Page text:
For the Indian audience, therefore, the resultant and essentially ambivalent cinematic portrayal provoked wide condemnatory comment in the media. The close resemblance to the villain in Gunga Din to Gandhi also reinforced the contemporaneity of the film. Writing about Gandhi's portrayal in this film, a 1939 issue of the journal Film India recalled an earlier cinematic attempt in 1935, when RKO had produced a two-reel comedy, Everybody Likes Music, in which, 'Our revered leader Mahatma Gandhi was portrayed as an immoral drunkard with a low woman in a cheap saloon. His figure, his dress and all his peculiarities so sacred and dear to our nation were used to convey an exact identification, same as in Gunga Din, that could not be missed.' For exhibition in India, the offensive portion in the film, Everybody Likes Music, was censored in 1935. Yet, this insult, it was pointed out, was 'broadcast all over the world and the white man laughed at the man who we worship as a God in our country.'

Such a reaction from the Indians was no surprise to the British. They were in fact aware, according to contemporary documents from the India Office Records, of the annoyance in India caused by a German broadcast in which a Germanophile Indian student sneered at Mahatma Gandhi and other India leaders while denouncing the concept of non-violence. Gunga Din went far beyond this: British army officers are shown to abuse the guru, repeatedly denigrating him as 'the dog,' 'the filthy scum' and the 'maniac.' This abuse and ridicule directed at the Mahatma, could hardly fail to provoke an Indian audience.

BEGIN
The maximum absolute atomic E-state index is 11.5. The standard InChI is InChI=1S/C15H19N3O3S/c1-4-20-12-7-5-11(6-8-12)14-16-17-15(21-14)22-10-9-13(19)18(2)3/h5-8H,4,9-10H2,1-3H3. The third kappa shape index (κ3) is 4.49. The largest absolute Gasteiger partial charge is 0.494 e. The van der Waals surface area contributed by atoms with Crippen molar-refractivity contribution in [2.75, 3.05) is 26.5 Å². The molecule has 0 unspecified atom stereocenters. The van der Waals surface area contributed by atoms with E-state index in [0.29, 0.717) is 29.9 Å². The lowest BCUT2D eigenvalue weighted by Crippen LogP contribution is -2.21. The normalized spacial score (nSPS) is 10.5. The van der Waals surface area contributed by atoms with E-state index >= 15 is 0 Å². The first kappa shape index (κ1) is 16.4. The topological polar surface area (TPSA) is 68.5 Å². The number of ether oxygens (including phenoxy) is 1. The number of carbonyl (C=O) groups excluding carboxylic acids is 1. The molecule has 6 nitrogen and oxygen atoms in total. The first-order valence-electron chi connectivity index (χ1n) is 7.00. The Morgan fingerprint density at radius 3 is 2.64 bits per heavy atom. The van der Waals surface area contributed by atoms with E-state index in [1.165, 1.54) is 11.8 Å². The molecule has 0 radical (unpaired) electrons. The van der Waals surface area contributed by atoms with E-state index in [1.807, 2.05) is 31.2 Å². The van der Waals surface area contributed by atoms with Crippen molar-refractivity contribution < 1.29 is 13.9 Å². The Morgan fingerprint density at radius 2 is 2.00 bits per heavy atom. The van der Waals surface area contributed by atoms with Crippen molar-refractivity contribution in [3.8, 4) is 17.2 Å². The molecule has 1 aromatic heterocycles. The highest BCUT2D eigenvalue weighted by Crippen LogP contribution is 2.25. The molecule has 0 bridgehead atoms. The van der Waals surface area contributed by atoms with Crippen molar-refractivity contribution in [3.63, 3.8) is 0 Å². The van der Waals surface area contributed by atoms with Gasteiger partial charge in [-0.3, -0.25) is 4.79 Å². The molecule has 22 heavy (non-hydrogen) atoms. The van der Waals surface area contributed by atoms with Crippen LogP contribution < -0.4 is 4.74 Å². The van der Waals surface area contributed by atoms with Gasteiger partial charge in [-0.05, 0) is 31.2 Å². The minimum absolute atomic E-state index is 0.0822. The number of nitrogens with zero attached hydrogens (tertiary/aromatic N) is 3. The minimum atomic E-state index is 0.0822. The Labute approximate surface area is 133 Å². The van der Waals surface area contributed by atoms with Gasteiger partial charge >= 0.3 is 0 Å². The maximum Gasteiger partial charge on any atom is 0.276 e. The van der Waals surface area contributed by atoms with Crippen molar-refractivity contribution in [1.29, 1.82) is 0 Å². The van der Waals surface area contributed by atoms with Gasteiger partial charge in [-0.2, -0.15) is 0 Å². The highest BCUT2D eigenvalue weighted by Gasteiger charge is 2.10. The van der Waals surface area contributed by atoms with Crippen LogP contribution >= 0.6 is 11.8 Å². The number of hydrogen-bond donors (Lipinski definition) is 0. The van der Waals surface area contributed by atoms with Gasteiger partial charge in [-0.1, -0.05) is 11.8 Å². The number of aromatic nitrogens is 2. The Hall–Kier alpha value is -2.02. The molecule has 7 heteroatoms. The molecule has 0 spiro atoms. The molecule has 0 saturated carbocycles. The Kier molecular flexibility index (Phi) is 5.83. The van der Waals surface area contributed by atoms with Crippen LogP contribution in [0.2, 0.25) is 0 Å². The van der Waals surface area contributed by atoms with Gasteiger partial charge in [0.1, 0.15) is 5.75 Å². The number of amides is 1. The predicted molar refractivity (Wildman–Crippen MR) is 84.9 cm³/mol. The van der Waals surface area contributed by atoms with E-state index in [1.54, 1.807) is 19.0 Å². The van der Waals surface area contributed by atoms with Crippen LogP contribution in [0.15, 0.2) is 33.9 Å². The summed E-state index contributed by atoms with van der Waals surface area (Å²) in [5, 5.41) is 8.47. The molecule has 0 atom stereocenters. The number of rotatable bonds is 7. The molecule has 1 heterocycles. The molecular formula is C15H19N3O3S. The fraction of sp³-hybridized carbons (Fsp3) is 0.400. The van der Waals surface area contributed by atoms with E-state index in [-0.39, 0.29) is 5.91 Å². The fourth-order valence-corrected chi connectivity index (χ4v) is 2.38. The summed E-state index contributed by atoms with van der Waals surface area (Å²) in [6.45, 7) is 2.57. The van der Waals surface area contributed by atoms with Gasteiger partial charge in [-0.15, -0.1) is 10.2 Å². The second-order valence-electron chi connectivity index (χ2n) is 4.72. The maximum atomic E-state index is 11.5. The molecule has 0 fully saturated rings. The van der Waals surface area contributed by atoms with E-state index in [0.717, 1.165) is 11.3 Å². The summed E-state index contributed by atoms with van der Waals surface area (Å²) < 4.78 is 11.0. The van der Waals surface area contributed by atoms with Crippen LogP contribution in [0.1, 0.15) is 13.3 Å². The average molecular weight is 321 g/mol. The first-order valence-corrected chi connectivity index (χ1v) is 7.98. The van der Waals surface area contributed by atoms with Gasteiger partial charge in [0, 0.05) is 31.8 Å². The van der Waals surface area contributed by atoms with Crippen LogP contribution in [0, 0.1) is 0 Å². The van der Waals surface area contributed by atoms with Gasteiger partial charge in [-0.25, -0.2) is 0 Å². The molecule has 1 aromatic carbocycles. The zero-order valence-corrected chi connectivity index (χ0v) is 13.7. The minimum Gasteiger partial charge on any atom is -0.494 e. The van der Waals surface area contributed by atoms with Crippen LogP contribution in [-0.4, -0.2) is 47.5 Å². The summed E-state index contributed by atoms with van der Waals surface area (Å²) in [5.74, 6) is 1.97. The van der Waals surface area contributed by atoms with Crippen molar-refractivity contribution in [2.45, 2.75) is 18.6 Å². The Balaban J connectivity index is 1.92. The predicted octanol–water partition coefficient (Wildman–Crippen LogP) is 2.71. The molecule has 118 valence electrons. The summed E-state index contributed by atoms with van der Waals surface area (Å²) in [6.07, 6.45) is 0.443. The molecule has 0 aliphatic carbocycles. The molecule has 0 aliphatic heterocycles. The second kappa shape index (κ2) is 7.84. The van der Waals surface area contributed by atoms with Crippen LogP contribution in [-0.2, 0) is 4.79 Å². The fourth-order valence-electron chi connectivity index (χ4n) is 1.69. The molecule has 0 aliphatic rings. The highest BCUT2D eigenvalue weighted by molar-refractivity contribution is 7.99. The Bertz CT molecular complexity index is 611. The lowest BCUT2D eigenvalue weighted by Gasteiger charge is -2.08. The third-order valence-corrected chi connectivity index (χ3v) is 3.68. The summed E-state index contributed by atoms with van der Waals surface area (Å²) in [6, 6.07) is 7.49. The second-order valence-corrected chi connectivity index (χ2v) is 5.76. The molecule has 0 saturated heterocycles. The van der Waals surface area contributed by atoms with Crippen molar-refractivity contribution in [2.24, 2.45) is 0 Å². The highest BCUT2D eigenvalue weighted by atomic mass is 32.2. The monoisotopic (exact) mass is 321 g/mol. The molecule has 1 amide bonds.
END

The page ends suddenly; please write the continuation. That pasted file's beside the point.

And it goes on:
At the same time, cinematically, this audience had Gandhi and his ideology amply projected in their own movies. A silent-era film Sant Vidur (or Bhakta Vidur), produced in 1921, provided a direct nationalist projection of Gandhi. In this Vidur was molded on the personality of Mahatma Gandhi, played by Dwarka Das, an actor with a tall and lanky figure. According to oral history records in the National Film Archive of India, his entire make up 'made him look like the Mahatma, including the Dandi Danda in his hand.' The film was banned initially because, as J. B. H. Wadia observed in an interview recorded in 1984, 'We know what you are doing, it is not Vidur, it is Gandhiji, we won't allow it.' Later on, with several cuts, the producer succeeded in showing the film in some of the provinces, including Bombay. It did roaring business everywhere. There were yet other films, like Brahmchari made in 1938, which showed Gandhi's Wardha-like ashram run on nationalist lines of self-help, hard work, the khadi (raw cotton) spinning and weaving program and other handicrafts. The charkha (spinning wheel), reminiscent of sudarshan chakra (the divine weapon of the Hindu god, Vishnu, and a destroyer of all evil), and looked upon as a potent icon of freedom movement, was popularly perceived as a symbol of the annihilation of foreigners. This film also ran into trouble with the censors because of its explicit nationalist overtones and identification with Mahatma Gandhi.